UK horticultural crop research organisation NIAB EMR has appointed Dr Andrew Simkin to lead its emerging fruit quality and development research programme.
Dr Simkin will be expanding NIAB EMR’s capabilities in fruit quality research in perennial and annual horticultural crops, tackling the challenge of improving the flavour and health benefits associated with fruit consumption. He will be joining NIAB EMR’s increasingly successful Genetics, Genomics and Breeding (GGB) Team, responsible for Malling Centenary, one of the most sought after strawberry varieties currently in the marketplace, as well as world-leading perennial genomics expertise, such as the BBSRC and industry funded international consortium sequencing the octoploid strawberry.
Dr Richard Harrison, NIAB EMR’s Head of Genetics, says, “It is a pleasure to welcome Andy to the team at East Malling. Our research programme will benefit enormously from his experience, skills and knowledge, both here in the UK and internationally, and help expand our crop expertise into other crops. His appointment is a great endorsement of NIAB EMR’s vision to lead the UK in horticultural crop innovation.”
Speaking about his appointment Dr Simkin highlighted the opportunities in being part of an organisation that has an international reputation for independence and innovation in applied science: “There is a major need across many horticultural crops to increase yield and production efficiency, but this must go hand in hand with enhanced quality, flavour and beneficial compounds. I very much look forward to leading NIAB EMR’s research activity in this important area.”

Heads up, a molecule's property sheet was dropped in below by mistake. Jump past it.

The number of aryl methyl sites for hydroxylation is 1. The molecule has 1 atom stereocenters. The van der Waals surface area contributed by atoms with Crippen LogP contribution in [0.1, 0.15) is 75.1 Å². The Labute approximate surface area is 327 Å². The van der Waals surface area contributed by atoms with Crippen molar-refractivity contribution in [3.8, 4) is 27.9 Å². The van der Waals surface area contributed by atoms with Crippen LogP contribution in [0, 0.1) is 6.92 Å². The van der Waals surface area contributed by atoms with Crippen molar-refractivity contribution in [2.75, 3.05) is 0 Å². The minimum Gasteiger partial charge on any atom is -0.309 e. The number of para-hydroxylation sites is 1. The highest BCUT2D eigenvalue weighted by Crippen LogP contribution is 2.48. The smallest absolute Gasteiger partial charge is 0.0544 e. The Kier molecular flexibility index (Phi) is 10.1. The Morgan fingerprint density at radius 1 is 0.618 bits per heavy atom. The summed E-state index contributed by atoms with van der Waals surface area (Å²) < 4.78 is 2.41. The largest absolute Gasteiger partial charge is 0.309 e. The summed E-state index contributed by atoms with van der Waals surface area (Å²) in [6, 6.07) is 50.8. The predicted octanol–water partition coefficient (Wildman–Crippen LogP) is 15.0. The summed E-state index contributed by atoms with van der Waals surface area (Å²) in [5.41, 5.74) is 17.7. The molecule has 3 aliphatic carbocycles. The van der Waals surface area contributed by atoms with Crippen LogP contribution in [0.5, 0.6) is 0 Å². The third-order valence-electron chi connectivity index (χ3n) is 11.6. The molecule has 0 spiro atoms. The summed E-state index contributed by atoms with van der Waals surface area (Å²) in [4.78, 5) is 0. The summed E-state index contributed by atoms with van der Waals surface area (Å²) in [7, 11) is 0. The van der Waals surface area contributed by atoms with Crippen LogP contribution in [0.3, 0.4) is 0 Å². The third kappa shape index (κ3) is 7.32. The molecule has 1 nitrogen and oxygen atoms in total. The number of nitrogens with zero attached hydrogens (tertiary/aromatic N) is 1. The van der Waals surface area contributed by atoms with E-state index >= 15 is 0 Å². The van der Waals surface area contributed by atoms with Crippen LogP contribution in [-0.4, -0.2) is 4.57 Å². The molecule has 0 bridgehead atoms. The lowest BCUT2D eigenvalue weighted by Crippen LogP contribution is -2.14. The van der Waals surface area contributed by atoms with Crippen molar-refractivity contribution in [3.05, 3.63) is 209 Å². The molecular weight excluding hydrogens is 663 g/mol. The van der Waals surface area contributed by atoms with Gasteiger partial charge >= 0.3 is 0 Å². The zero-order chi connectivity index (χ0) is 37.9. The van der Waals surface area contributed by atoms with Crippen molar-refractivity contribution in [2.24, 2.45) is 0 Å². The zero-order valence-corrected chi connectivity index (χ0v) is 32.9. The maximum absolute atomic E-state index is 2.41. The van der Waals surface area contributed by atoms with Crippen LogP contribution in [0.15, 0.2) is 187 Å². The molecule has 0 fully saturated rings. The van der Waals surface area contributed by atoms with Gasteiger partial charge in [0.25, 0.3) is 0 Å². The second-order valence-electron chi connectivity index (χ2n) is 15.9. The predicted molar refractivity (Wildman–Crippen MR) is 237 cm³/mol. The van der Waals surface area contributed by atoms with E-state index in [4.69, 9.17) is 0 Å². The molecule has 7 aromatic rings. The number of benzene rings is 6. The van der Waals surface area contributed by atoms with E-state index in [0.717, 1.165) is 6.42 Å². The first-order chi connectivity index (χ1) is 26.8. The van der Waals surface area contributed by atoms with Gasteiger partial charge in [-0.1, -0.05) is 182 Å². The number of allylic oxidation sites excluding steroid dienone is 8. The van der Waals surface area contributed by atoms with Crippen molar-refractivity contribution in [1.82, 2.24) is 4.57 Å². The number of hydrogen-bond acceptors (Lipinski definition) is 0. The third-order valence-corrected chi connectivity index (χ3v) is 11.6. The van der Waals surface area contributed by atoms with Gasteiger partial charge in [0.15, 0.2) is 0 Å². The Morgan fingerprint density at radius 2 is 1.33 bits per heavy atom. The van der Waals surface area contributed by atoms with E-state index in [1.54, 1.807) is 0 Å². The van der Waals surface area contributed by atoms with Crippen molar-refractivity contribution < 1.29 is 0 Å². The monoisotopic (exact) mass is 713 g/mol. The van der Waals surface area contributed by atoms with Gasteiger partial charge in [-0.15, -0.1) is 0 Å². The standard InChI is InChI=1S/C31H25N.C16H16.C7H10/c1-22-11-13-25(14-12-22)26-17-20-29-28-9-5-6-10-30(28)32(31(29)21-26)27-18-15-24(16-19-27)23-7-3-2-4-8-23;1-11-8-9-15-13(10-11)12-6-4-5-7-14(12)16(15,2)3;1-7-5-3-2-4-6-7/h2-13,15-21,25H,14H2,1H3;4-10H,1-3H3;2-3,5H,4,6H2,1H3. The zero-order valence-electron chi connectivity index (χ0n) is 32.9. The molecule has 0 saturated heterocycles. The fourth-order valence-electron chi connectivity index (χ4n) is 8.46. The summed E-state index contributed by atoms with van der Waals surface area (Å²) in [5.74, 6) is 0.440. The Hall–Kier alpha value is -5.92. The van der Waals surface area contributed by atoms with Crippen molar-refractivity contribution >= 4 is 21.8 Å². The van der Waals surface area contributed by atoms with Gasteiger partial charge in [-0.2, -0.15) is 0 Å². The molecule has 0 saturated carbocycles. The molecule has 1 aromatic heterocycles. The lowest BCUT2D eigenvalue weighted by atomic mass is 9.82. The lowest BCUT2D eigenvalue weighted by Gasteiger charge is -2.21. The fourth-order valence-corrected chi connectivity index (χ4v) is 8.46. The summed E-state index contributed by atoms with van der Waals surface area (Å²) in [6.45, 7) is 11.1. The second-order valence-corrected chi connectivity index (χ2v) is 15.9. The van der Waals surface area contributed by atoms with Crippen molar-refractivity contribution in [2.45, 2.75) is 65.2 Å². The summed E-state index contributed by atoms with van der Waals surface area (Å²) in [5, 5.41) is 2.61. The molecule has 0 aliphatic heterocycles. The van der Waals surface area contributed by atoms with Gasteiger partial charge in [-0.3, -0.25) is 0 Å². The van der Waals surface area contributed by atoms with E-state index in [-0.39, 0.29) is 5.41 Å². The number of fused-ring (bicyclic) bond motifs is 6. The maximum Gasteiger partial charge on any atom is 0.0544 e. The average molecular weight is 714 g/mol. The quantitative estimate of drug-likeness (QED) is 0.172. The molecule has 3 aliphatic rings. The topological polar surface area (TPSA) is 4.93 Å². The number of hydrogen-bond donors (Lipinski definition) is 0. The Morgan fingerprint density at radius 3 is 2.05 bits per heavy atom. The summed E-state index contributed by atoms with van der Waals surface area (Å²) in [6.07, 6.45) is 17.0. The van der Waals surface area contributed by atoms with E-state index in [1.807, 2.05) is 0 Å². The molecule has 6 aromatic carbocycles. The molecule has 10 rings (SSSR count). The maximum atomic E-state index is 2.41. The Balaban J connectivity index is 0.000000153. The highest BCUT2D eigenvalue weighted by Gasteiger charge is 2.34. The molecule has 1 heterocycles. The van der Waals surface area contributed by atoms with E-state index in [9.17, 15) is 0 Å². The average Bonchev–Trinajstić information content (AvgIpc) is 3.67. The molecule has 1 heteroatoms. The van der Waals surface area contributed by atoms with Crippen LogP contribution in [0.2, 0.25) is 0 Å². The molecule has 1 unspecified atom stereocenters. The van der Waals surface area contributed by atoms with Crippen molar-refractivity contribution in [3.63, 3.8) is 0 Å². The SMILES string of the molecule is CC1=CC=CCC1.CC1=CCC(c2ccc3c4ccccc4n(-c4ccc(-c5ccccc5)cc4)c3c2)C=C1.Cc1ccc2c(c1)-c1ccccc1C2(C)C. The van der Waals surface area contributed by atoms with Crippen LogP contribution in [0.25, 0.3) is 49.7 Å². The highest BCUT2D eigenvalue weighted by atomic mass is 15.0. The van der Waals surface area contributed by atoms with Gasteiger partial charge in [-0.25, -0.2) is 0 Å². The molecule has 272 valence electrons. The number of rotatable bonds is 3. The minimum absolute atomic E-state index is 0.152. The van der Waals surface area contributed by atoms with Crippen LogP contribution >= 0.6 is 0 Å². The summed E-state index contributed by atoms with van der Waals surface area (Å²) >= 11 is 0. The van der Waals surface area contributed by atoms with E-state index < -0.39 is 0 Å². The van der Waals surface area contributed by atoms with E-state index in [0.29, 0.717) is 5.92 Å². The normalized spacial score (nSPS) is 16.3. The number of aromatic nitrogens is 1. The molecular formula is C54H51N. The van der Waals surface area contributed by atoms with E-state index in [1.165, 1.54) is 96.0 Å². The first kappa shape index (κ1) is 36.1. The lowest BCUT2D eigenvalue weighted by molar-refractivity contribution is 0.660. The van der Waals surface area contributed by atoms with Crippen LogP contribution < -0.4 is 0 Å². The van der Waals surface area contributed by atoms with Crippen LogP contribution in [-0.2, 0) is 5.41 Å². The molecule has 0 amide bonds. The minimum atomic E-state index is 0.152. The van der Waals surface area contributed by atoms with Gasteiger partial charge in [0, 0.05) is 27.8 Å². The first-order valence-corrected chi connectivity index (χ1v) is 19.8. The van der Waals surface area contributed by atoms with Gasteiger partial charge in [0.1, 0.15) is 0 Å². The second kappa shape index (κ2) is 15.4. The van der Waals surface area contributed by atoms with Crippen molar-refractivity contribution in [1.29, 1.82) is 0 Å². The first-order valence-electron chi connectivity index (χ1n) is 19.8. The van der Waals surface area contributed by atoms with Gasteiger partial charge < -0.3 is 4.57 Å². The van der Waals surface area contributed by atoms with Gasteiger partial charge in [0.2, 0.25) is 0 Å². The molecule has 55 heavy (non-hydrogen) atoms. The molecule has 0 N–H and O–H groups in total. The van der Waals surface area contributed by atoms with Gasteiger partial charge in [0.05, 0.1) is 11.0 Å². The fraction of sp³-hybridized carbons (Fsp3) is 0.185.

Dr Simkin joins NIAB EMR from the University of Essex where he was a senior researcher focusing on improving yield in wheat through manipulation of photosynthetic efficiency. A key area of Dr Simkin’s experience is the study of carotenoid deposition in tomato, pepper and coffee and carotenoid cleavage enzymes implicated in the generation of numerous volatile and non-volatile organic compounds implicated tomato fruit quality and aroma (ie β-ionone). He has previously worked at Syngenta with tomato plants to improve fruit quality and yield and the study of coffee genetics to improve aroma/flavour quality and productivity with Nestlé. Dr Simkin has also worked on the subcellular localisation of enzymes implicated in indole alkaloid metabolism in the Madagascar periwinkle (Catharanthus roseus), a pantropical Apocynaceae that synthesises a wide range of economically important pharmaceuticals.